Today the site is owned by the Province of Ontario, and occupied by Six Nations protestors who have been allowed to stay until at least the end of September. Negotiations continue in spite of Justice David Marshall's suggestion that the site should be cleared first. The rule of law appears to have been put aside in order to keep the political peace, even though the homeowners have suffered mental stress and declining house values. Racial tensions continue to simmer on both sides.
The Hamilton Spectator has an excellent article which includes a timeline of major events. As the piece states, this land claim appears to be only the beginning:
That assertion dates back to a land claim with its roots in 200-year-old history. Natives say 10 kilometres on either side of the Grand River granted to Six Nations after the American Revolutionary War should properly still belong to them.
Six Nations spokesman Clyde Powless obviously sees this as symbolic of a greater goal:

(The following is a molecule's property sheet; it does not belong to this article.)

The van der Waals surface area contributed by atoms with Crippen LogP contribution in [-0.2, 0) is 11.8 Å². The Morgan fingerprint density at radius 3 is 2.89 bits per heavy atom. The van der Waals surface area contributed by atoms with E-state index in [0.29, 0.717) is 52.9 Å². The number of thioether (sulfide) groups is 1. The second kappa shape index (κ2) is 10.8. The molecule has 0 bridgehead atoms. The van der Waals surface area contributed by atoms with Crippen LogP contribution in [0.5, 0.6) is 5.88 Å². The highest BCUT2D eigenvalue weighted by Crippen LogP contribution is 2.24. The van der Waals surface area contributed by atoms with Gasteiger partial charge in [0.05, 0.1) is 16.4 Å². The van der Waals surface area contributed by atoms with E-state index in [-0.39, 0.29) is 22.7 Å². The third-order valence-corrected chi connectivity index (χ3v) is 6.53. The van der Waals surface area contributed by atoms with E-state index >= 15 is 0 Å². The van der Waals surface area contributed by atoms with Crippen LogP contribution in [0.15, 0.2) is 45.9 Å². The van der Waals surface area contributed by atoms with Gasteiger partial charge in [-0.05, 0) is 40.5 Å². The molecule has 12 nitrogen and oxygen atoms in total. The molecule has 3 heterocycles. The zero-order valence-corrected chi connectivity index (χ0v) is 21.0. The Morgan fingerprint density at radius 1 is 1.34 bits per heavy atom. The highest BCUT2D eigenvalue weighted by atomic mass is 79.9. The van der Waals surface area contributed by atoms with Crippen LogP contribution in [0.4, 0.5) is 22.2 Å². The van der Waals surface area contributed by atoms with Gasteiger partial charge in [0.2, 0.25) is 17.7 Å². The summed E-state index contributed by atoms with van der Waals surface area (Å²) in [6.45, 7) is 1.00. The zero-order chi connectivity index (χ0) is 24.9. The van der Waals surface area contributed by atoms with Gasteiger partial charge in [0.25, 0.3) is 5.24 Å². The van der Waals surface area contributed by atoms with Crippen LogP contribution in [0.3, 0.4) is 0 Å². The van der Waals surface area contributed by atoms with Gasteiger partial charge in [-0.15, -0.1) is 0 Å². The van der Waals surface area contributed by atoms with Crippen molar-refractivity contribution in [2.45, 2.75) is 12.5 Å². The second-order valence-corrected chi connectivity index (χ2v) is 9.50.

The dispute in Caledonia is about more than land. The ironworker, who pulls out a pocket knife to clean his fingernails, says his people are standing up to "your government" and its forced assimilation.
"A lot of people on our reserve don't know our own ways or traditional values," he said.
"It was dying out and now I see it resurging."
Powless likens the situation to the civil rights movement in the U.S.
Ontario Conservative leader John Tory has asked Premier Dalton McGuinty to "clarify the Liberal government's position on how long protesters can stay on the site without being evicted." He has also asked for some noise and nighttime activity restrictions, which seems like a reasonable request.
I have a request too. Could Premier McGuinty please let us know if he plans to continue buying up properties and cities along the Grand River as they are reclaimed by the natives? Will this be the mode of operation for future protests? What's the plan, Premier?
To me, that's the elephant in the room at this anniversary party.